Californians Share Their Surprise Ambulance Bill Stories

In a medical emergency, you may be thinking a lot of things – am I ok? Do I need help? Can I get to a hospital? The things you should not be thinking are “can I afford the ambulance ride I need?” or “is this ambulance provider in my network?”

Yet many Californians have received a surprise bill after taking an ambulance. A surprise bill happens when a person is unknowingly seen by an out-of-network provider for a service. In the case of ambulances, the consumer has no choice whether the ambulance that arrives is contracted with their health plan, resulting in large surprise bills.

Chuck is one of the Californians who has faced an unexpected and expensive bill after an ambulance ride. Now, he won’t call 911 because he fears the high cost. This shouldn’t happen to anyone who experiences a medical emergency.

Chuck B. Irvine, CA Chuck received an ambulance bill for $1,500 after transporting his son to the hospital during a seizure. Now, he refuses to take an ambulance during an emergency, instead relying on family members, even when he had a heart attack. "It is probably not in anyone’s best interest to have emotionally distraught people transporting their distressed, loved ones to the hospital, but I see no other alternative.”

California is one of three states where a surprise ambulance bill costs over $1,000, and they can cost more than $2,000 depending on insurance providers. This can be financially destabilizing, especially for low- and moderate-income Californians who lack significant savings.

In many cases, a person in an emergency does not call an ambulance themselves or is unable to request an in-network provider at the time of the 911 call. Californians like Joshua (below) receive ambulance rides at the goodwill of a bystander. Only some weeks after they are out of the hospital do they face the cost of their life-saving care.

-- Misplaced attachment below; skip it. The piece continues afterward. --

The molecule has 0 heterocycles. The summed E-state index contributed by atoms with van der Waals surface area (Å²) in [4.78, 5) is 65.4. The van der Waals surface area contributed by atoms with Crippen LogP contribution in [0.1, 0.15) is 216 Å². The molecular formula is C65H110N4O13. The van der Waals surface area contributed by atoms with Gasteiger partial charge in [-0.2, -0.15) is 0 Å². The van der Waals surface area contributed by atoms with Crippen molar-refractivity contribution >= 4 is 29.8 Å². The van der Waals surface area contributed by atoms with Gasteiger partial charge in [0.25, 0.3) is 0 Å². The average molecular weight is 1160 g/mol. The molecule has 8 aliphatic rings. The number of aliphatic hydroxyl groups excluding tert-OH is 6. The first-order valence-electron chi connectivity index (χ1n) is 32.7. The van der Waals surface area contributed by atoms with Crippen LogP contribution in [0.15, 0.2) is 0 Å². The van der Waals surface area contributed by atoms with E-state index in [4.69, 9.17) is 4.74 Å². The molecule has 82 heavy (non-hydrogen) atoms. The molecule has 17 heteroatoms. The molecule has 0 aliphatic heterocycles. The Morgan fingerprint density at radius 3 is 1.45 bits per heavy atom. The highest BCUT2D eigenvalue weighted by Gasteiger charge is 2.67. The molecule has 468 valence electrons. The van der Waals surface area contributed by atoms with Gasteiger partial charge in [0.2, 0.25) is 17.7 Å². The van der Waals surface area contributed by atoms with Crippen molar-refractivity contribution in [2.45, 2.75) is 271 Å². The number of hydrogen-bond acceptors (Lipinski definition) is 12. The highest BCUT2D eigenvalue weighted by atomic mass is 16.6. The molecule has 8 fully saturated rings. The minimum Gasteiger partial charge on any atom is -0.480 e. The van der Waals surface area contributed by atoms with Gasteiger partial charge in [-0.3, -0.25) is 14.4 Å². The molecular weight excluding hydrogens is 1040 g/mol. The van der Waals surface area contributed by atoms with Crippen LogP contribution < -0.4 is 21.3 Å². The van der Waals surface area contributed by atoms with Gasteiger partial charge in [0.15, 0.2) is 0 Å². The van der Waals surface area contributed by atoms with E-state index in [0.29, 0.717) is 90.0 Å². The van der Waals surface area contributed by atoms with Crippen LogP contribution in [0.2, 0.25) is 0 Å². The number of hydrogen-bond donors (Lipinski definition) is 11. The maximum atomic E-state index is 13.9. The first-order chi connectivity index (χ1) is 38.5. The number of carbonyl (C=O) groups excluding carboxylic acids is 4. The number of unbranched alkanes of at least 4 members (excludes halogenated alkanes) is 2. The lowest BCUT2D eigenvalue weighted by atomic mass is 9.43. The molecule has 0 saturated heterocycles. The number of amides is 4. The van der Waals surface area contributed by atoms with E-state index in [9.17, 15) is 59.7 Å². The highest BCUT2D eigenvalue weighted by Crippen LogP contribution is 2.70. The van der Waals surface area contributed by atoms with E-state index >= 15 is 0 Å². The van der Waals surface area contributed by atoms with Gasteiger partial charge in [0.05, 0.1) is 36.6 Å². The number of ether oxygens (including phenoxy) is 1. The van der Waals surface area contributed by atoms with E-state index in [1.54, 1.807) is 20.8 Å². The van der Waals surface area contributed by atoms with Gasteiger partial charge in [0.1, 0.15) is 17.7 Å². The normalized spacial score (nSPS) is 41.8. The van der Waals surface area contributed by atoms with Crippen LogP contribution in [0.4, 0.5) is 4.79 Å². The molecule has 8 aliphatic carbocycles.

Joshua B. Lodi, CA Joshua was involved in a near fatal hit and run. He ended up with a burst spleen, 7 broken ribs, and was on life support for a week and half. An ambulance was called by a bystander at the scene, which resulted in a $2,500 bill. "It was either call or die and I much rather live. It’s been very difficult and still haven’t been able to pay it off.”

California has led the way to stop surprise medical bills, but ambulances remain a gap in current law. This year the California State Legislature has the opportunity to stop these bills this by passing AB 716 by Assemblymember Tasha Boerner.

Because it’s the right thing to do, the bill has already received bi-partisan support in two committees. Jennifer (below), yet another Californian impacted by surprise ambulance bills, shared her story in hearings at the California State Capitol.

Jennifer R. Fresno County, CA Jennifer’s daughter sustained severe injuries after being kicked in the chest by a horse and was transported to the nearest level one trauma center. The ambulance that came was out-of-network, so her health plan would only cover half the bill, leaving them on the hook for $2400. After months fighting it, the bill still ended up in collections. "The total bill for the three-day hospital stay was $57,000. My insurance covered all but $1,700 – basically my daughter owed 3% of the hospital bill, but more than 50% of the ambulance bill.”

AB 716 gives Californians the peace of mind to know that calling 911 in an emergency will not mean being hit with a surprise bill that could destabilize their finances. The bill also ensures that there are protections in place to give consumers time to pay their bill, so that they aren’t sent to collections, like Jennifer and many others were.

With AB 716, Californians will have more financial security during and after a medical emergency and will be less hesitant to call 911 out of fear of a large surprise bill.

Want to support our work and help get this bill across the legislative finish line?